Not saying that this is the responsibility of the research or implementation teams, but it is certainly a responsibility of the community as a whole. Uncertainty around what ETH 2.0 has a real impact - unless you are very deep in the ethereum R&D community, it's not easy to figure out what the transition will mean for a given app. We can do much better in answering those questions and responding to concerns or confusion.
> nobody from the research or implementation teams provides additional context around when Ethereum 2.0 will be ready
I've repeatedly shared my rough ballpark figures: 2019, 2020, 2021 for phases 0, 1, 2 respectively.
Phase 1 is significantly simpler than both phases 0 and 2. I expect it to come relatively soon after phase 0. Phase 1 can provide scaling by being the data availability layer for L2 execution engines such as Truebit.
I think you might have taken that out of context a little. It took me reading James Prestwich's post to understand what each stage of ETH 2.0 means _for me as a dapp developer_, not to mention what it means for the greater ecosystem (i.e. wallets, block explorers, dev tooling...) which go beyond the "rough ballpark figures" for the phases of ETH 2.0 delivery.
While we're on the subject, do you think there is there any way to make ETH 2.0 happen faster? E.g. position ETH 2.0 teams to start Phase 1 spec engineering _immediately_ after Phase 0 spec engineering is complete? It would require separate resources on standby to push Phase 0 to production in parallel.
Yes, there are various "obvious" parallelism opportunities which should get naturally exploited.
The hard part of phase 1 is getting libp2p/gossipsub production-ready to handle many (at leat one per shard) gossip channels with frequent shuffling of validators across those channels. Spec- and consensus-wise there's almost no meat in phase 1. We already have separate networking teams doing parallel work (e.g. the core libp2p team from IPFS/Filecoin). It's possible that phase 1 could be "considered done" before phase 0 is fully deployed.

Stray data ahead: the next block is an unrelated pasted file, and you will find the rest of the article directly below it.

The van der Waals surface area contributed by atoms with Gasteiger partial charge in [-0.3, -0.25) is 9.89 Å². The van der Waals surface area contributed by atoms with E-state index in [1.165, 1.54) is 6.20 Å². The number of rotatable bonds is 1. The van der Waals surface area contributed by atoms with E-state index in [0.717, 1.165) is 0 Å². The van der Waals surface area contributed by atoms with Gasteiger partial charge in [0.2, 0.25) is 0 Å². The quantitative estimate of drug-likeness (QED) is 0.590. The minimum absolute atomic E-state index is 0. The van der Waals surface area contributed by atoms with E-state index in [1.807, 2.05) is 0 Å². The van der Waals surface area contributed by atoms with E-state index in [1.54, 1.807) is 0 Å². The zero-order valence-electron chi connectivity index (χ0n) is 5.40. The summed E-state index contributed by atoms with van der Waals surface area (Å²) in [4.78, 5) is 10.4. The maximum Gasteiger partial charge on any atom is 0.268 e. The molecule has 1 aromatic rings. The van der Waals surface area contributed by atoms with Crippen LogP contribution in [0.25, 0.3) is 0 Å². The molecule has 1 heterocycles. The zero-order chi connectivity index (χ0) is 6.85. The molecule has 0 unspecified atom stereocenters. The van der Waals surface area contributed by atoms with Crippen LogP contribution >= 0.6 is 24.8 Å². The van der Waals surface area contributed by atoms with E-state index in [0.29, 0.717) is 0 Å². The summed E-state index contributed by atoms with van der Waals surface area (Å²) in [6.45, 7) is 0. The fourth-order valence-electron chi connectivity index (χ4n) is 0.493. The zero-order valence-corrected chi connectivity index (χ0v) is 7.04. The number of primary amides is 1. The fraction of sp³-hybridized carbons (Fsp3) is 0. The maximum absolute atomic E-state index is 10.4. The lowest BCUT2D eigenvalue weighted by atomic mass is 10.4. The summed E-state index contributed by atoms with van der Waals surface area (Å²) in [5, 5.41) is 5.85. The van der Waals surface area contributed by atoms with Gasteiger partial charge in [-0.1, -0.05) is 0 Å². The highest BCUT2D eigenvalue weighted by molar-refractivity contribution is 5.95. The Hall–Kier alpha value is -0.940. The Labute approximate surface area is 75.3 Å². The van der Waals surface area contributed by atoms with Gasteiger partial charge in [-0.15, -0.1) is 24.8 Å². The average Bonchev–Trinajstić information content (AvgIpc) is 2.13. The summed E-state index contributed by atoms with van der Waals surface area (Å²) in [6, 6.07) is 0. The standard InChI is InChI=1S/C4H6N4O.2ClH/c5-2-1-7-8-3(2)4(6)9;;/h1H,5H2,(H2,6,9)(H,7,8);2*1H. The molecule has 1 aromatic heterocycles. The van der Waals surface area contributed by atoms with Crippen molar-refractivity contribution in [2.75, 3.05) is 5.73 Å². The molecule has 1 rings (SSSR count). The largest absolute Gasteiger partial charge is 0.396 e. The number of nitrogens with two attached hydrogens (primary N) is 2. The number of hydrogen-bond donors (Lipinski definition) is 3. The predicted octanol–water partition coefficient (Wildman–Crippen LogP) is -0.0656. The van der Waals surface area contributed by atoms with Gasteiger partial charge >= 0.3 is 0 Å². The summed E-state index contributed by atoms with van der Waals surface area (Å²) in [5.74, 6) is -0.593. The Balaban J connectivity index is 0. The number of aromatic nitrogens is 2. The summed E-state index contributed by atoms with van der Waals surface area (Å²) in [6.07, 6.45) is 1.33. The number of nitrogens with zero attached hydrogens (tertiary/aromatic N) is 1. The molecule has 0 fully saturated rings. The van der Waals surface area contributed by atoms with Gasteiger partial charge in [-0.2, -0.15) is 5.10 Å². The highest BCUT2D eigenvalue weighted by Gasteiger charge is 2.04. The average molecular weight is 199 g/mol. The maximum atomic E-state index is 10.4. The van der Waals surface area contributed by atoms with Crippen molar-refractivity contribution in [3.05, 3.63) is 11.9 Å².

Somewhat similar is phase 2. One hard part of phase 2 is getting WASM to be production-ready in a blockchain environment (e.g. deal with metering, JIT bombs, ...). There are ~10 other next-gen blockchain projects building on WASM and their parallel work and lessons learnt should be reusable for Ethereum 2.0.
With all due respect it's probably not enough to communicate a 2 to 3 year plan. It may satisfy your direct reports but not the greater community. It's unrealistic to expect people to not be concerned given the Ethereum development track record, perhaps doubly so with Vitalik stepping back. I hoped by now there would be clear leadership and commitment towards goals but this doesn't appear to be happening. I'm aware that "Uncertainty is the only certainty there is, and knowing how to live with insecurity is the only security." but are others?
Are you concerned for the development of Ethereum 2.0 or for the development of your personal wealth? Your post comes off as the latter. Vitalik and company aren't doing what they're doing to enrich you or to satisfy shareholders. If your concern is around this then it's misplaced and irrelevant. If your concern is for the former...then maybe relax a little and let them build? Good things take time and this has never been done before.
It would be nice to see you on a dev call here and there.
It's painful to watch what is currently unfolding as there is zero leadership and project management. And yes there needs to be some leadership, or nothing gets done (see last weeks ProgPOW discussion).
I'm on almost every 2.0 call. I don't focus on progpow because I honestly think progpow vs no progpow means little in the grand scheme of things compared to much more important things like 1.x (I was at the 1.x workshop in SF a week ago) and 2.0 (I was on a 2.0 call yesterday).
If you're focusing on core dev progpow debates, you're focusing on a place other than the place where the most meaningful action is.
Agreed, the peanut gallery will always provide a cacophonous background of criticism because, for most of us, that’s all we are capable of contributing to a project of this complexity, one which blurs the lines between idealism, practicality, and magic. In the end you will have permanently changed the world in a way that perhaps only a few dozen in history have. Keeping a high level, long term view is appropriate. Thanks for all you do, for your amazing patience, and your generous willingness to engage us in the revolution.
Keep doing what you’re doing. The people getting their panties in a bunch probably have never built a company before and don’t understand the extreme difficulties that go with it. You are building a new internet and none of us really can relate. Perhaps they are mistaking 2.0 for some new feature on a neat website rather than an entire new internet. Some startups I know that are building basically a copy of Wordpress have been in stealth mode development for as long as Ethereum has been around, and still haven’t launched!
> Some startups I know that are building basically a copy of Wordpress have been in stealth mode development for as long as Ethereum has been around, and still haven’t launched!
Many startups die like that.